Despite being tens of millions of years old, some beetle fossils appear almost as they did in life. Not only are their shape and structure preserved, but so are the actual colors of their shells, which have changed only slightly in the intervening eons.
Though relatively little-known, these fossils represent the purest of biological colors retrieved from deep time, far richer than much-celebrated pigment traces of dinosaur plumage and more varied than the hues of a few ancient plants.
In a study published Sept. 27 in Proceedings of the Royal Society B, researchers led by Yale University paleogeologist Maria McNamara analyzed 10 of these spectacular beetle fossils, ranging from 15 million to 47 million years old, which owe their enduring shades to the phenomenon of structural coloration. Unlike pigments, which generate color from light bouncing off a chemical, structural colors are produced by the interaction of light with nanometer-scale surface geometries.
If especially fine-grained sediments replace a dead beetle’s decomposing body, the resulting fossil should replicate its hues, too. “Structural colors don’t need chemicals at all,” said McNamara. “What we wanted to find out was, what kind of structures in the fossils make the color? And are the colors we’re seeing today in the fossils the same as when beetles were alive millions of year ago?”
McNamara’s team took .00008 millimeter-wide samples of the fossils’ surfaces, too small to see unaided but enough to determine surface shape when viewed under an electron microscope. From that shape, they used models derived from modern beetle shells to calculate how the fossils ought to look. Prediction and reality didn’t quite match: According to their calculations, the fossils now appear just slightly more reddish than they ought to. The fossils don’t perfectly replicate the beetle’s original carapaces, and subtly change how light refracts as it passes through shell layers.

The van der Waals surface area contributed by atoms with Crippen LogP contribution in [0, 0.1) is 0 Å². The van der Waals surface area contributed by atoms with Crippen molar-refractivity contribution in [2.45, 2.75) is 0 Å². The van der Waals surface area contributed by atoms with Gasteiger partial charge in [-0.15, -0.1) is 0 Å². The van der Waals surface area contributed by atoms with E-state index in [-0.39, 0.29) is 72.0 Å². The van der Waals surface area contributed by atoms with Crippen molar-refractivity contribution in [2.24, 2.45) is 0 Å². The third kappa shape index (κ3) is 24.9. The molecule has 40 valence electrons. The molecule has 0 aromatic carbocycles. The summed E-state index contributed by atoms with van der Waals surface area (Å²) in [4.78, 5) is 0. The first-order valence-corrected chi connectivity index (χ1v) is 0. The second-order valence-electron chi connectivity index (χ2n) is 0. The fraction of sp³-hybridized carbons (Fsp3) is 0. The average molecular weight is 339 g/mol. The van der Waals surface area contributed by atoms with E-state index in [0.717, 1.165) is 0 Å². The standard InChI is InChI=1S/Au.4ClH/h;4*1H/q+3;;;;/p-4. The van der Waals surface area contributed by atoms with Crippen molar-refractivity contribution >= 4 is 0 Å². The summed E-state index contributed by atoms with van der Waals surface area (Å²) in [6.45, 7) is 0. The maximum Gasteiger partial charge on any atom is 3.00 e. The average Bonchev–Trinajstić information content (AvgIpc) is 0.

“You need to mentally redshift the color. If it’s green, it’s actually a little more on the yellow side. If it’s blue, it’s a little greener,” said McNamara, who next plans to analyze the colors of moth fossils.
“Holding these fossils is amazing,” she said. “But what I really get a kick out of is investigating the details that are preserved on such a tiny scale. It’s one thing to look at a colored fossil beetle, but quite another to realize the level of preservation extends right down to the level of structures that are smaller than a cell.”
On the following pages are examples of the fossils and their structures.
Images: McNamara et al./Proceedings of the Royal Society B
Citation: “The original colours of fossil beetles.” By Maria E. McNamara, Derek E. G. Briggs, Patrick J. Orr, Heeso Noh and Hui Cao. Proceedings of the Royal Society B, September 27, 2011.